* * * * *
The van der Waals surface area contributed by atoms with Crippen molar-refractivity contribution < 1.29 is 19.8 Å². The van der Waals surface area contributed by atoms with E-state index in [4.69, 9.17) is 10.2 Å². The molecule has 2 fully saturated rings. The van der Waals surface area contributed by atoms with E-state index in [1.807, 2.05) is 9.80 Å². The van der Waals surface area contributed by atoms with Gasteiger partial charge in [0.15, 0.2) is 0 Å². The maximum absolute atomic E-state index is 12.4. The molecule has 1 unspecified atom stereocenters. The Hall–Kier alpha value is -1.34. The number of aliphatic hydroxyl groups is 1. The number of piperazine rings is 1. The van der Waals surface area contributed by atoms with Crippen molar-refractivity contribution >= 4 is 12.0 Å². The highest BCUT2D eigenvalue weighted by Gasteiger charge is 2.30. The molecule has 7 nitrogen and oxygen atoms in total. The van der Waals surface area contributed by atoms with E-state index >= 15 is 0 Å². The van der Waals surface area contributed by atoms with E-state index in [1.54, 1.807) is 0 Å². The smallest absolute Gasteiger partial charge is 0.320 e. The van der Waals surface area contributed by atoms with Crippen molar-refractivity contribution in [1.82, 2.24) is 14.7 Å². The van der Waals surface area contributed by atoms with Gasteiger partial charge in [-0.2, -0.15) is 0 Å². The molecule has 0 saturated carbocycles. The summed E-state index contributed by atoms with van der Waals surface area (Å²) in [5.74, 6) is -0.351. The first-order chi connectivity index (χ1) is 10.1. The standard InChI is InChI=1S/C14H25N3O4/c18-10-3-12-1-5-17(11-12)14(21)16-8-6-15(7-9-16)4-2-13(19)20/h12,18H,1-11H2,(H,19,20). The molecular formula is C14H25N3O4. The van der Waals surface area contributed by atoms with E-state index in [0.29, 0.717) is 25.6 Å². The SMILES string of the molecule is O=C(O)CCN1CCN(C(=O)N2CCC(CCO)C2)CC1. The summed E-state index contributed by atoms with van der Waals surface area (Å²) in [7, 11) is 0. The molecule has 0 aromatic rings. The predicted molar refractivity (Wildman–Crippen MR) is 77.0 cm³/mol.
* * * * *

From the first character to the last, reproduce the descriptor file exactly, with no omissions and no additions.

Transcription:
The van der Waals surface area contributed by atoms with Crippen molar-refractivity contribution < 1.29 is 19.8 Å². The van der Waals surface area contributed by atoms with E-state index in [4.69, 9.17) is 10.2 Å². The molecule has 2 fully saturated rings. The van der Waals surface area contributed by atoms with E-state index in [1.807, 2.05) is 9.80 Å². The van der Waals surface area contributed by atoms with Gasteiger partial charge in [0.15, 0.2) is 0 Å². The maximum absolute atomic E-state index is 12.4. The molecule has 1 unspecified atom stereocenters. The Hall–Kier alpha value is -1.34. The number of aliphatic hydroxyl groups is 1. The number of piperazine rings is 1. The van der Waals surface area contributed by atoms with Crippen molar-refractivity contribution >= 4 is 12.0 Å². The highest BCUT2D eigenvalue weighted by Gasteiger charge is 2.30. The molecule has 7 nitrogen and oxygen atoms in total. The van der Waals surface area contributed by atoms with E-state index >= 15 is 0 Å². The van der Waals surface area contributed by atoms with E-state index in [1.54, 1.807) is 0 Å². The smallest absolute Gasteiger partial charge is 0.320 e. The van der Waals surface area contributed by atoms with Crippen molar-refractivity contribution in [1.82, 2.24) is 14.7 Å². The van der Waals surface area contributed by atoms with Gasteiger partial charge in [-0.2, -0.15) is 0 Å². The molecule has 0 saturated carbocycles. The summed E-state index contributed by atoms with van der Waals surface area (Å²) in [5.74, 6) is -0.351. The first-order chi connectivity index (χ1) is 10.1. The standard InChI is InChI=1S/C14H25N3O4/c18-10-3-12-1-5-17(11-12)14(21)16-8-6-15(7-9-16)4-2-13(19)20/h12,18H,1-11H2,(H,19,20). The molecular formula is C14H25N3O4. The van der Waals surface area contributed by atoms with E-state index in [0.29, 0.717) is 25.6 Å². The SMILES string of the molecule is O=C(O)CCN1CCN(C(=O)N2CCC(CCO)C2)CC1. The summed E-state index contributed by atoms with van der Waals surface area (Å²) in [7, 11) is 0. The molecule has 0 aromatic rings. The predicted molar refractivity (Wildman–Crippen MR) is 77.0 cm³/mol.